Showing posts from December, 2010

"... and keep your heels down!"

A lot of factors contribute to competent ice climbing, such as technique, endurance and boldness. None of these comes easily, at least not to me. But something else that's key to efficient ice climbing is having one's systems dialed - and that's a bit easier to come by. Over the years I've developed my own set of habits that serve me well when venturing out into the cold. They are all rather self-evident, but maybe you will find one or two of them useful. In no particular order: For a full ice-climbing day I typically bring three pairs of gloves: thin ones for approaching, a favourite pair for climbing, and thick ones for belaying. That makes for two pairs on the climb. I clip the belay gloves to the back of my harness while climbing and change into them at belays, while the climbing gloves go deep inside my clothes to stay warm for the next pitch. Count on your approach gloves getting wet. If the approach is over an hour or so, I bring a spare pair of socks to change

Just ice climbing

I must be easily amused. I have been ice climbing for nearly twenty years, racking up forty or fifty days in an average season. Yet somehow, I am still not bored of it. What is it about climbing ice that holds my interest? After all, it is cold, repetitive, and let's face it, mostly easy. Take yesterday, for example. We climbed the Replicant for what was my seventh time. We got up early. We drove, biked and hiked for several hours just to get to the base of the route. We got screaming barfies and ice-cream headaches. Then we retraced our steps to go home. Why go to all that trouble just to climb two pitches? I suspect the day I require an answer to that question to get me out of bed at an uncivilized hour will be the day I stop ice climbing. But for now, I hope the photos below provide enough of an answer. The Trophy Wall on Mt. Rundle. How much more compelling can climbing lines get? Barry Blanchard and Steve Holeczi trying to avoid a windslab in the grey light of dawn, with t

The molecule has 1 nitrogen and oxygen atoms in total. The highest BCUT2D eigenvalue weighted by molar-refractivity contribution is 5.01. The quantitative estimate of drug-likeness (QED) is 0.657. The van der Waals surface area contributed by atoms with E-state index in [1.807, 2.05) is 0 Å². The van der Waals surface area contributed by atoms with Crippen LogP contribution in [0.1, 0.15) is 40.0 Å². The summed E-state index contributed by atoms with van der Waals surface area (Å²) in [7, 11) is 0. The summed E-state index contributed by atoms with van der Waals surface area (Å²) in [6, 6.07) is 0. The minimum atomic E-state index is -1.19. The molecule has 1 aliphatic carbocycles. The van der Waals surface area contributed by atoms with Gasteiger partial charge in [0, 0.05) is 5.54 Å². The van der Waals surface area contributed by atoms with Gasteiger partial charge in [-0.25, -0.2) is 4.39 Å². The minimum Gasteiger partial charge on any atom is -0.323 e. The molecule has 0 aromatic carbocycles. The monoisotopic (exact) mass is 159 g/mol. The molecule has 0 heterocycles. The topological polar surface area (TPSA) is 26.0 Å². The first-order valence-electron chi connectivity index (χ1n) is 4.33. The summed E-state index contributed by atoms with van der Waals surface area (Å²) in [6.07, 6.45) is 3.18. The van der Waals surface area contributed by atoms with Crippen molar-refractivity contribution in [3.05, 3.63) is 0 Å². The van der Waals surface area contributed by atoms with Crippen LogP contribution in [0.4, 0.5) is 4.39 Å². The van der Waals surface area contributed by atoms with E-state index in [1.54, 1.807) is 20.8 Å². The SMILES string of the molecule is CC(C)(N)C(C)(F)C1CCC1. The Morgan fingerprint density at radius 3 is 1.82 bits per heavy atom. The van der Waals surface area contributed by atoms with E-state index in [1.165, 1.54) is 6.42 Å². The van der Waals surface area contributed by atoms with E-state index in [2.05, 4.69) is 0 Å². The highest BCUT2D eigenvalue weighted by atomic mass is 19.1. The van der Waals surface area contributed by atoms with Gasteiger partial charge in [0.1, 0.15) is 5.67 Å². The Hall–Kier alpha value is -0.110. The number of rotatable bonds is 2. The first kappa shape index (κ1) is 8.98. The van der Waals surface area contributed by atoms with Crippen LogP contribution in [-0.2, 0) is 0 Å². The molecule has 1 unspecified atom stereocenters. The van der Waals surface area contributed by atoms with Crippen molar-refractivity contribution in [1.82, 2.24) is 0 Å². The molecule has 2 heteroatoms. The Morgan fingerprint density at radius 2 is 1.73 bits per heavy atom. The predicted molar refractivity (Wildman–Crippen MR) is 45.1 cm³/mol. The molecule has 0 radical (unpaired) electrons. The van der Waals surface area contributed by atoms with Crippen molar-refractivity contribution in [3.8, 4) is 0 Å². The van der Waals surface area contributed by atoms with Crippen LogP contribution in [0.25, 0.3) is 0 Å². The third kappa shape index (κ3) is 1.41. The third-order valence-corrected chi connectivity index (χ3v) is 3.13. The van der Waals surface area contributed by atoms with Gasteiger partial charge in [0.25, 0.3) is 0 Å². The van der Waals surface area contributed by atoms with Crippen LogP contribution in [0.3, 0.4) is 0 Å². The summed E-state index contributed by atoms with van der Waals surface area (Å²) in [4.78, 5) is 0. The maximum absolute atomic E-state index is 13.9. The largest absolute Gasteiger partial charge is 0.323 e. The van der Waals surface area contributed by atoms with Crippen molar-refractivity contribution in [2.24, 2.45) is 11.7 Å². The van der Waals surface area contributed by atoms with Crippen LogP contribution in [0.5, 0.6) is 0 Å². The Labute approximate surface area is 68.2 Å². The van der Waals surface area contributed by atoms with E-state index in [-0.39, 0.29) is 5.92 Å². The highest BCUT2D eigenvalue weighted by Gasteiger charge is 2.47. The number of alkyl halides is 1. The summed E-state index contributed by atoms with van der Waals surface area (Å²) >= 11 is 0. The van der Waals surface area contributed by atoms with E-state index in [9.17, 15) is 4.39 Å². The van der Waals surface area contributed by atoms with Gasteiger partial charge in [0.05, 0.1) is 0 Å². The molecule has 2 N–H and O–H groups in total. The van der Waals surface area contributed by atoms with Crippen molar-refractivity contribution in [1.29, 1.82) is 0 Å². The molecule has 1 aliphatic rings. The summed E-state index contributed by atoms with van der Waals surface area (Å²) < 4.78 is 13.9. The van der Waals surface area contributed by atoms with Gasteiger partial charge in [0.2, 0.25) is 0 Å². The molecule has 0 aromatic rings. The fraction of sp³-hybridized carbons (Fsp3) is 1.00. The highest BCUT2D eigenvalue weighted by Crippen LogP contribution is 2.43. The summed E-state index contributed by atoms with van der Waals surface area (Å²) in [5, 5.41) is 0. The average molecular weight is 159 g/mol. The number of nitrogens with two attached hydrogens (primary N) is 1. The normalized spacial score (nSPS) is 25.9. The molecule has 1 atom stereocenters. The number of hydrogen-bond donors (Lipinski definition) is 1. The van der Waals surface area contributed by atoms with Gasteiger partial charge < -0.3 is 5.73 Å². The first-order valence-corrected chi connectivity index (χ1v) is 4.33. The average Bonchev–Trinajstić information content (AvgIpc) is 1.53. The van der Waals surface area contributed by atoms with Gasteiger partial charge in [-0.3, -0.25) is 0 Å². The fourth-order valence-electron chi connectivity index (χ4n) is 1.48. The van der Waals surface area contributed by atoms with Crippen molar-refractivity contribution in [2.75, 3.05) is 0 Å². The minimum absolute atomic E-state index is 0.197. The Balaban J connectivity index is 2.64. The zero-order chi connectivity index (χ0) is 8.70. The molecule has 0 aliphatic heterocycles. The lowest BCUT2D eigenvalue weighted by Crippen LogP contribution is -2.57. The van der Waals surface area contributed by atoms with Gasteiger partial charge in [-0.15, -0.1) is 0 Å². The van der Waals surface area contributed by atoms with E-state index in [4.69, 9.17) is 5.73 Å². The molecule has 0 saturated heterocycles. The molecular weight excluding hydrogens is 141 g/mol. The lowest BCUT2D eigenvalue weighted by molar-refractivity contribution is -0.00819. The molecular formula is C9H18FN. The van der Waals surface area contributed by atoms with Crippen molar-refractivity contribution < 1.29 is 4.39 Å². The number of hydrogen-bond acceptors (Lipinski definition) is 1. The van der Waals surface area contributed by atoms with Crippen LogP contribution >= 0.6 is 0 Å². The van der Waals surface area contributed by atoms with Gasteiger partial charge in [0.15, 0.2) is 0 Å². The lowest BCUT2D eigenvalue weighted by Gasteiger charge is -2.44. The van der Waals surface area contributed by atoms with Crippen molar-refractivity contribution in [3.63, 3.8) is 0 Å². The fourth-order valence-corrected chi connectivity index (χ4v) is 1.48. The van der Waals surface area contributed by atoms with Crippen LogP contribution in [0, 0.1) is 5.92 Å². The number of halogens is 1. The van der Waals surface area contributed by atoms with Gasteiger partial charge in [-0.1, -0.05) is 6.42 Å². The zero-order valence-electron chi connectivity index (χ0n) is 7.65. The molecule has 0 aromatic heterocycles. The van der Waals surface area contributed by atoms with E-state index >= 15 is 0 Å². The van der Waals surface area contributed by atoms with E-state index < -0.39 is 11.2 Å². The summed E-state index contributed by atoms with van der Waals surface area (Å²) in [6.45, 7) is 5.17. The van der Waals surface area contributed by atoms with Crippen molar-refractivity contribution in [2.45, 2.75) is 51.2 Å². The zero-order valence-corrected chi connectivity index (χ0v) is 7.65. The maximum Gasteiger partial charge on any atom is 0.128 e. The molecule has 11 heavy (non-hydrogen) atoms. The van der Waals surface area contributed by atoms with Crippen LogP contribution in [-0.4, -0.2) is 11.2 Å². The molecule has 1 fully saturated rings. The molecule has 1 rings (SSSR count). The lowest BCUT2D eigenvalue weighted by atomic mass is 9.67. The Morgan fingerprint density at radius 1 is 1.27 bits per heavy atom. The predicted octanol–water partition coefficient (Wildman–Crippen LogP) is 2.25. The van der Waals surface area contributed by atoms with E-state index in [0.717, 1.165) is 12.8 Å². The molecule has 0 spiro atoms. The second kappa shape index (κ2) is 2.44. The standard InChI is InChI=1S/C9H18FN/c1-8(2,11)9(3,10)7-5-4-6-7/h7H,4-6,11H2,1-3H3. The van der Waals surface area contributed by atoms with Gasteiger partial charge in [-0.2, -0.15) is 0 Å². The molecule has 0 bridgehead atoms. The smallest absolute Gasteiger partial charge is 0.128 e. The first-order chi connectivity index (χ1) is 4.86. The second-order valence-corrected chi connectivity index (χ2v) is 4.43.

Faux Alpinism

What is alpine climbing, exactly? At what point is one no longer just rock or ice climbing, but alpine climbing? For me, it comes down to a number of things. Any one of them does not make an outing alpine; rather, a few combine to push one over the threshold and into the alpine. In no particular order, here are some things that help make alpinism what it is: Slogging. Most alpine climbing, especially in the Rockies, requires some. Slogging up the east face of Mt. Alberta in the winter of 2005 . Photo: Scott Semple. Heavy packs. Sure, sometimes you get away with a daypack, but most alpine-climbing packs make you wish you'd never picked them up. Climbing with an overnight pack on the Dogleg Couloir on Mt. Chephren in the winter of 2008 . Photo: Pierre Darbellay. Summits. Not all alpine outings have to end on a summit, but they should at least pretend to try. This often involves slogging (see above) past the end of so-called difficulties. "Past the difficulties" on the D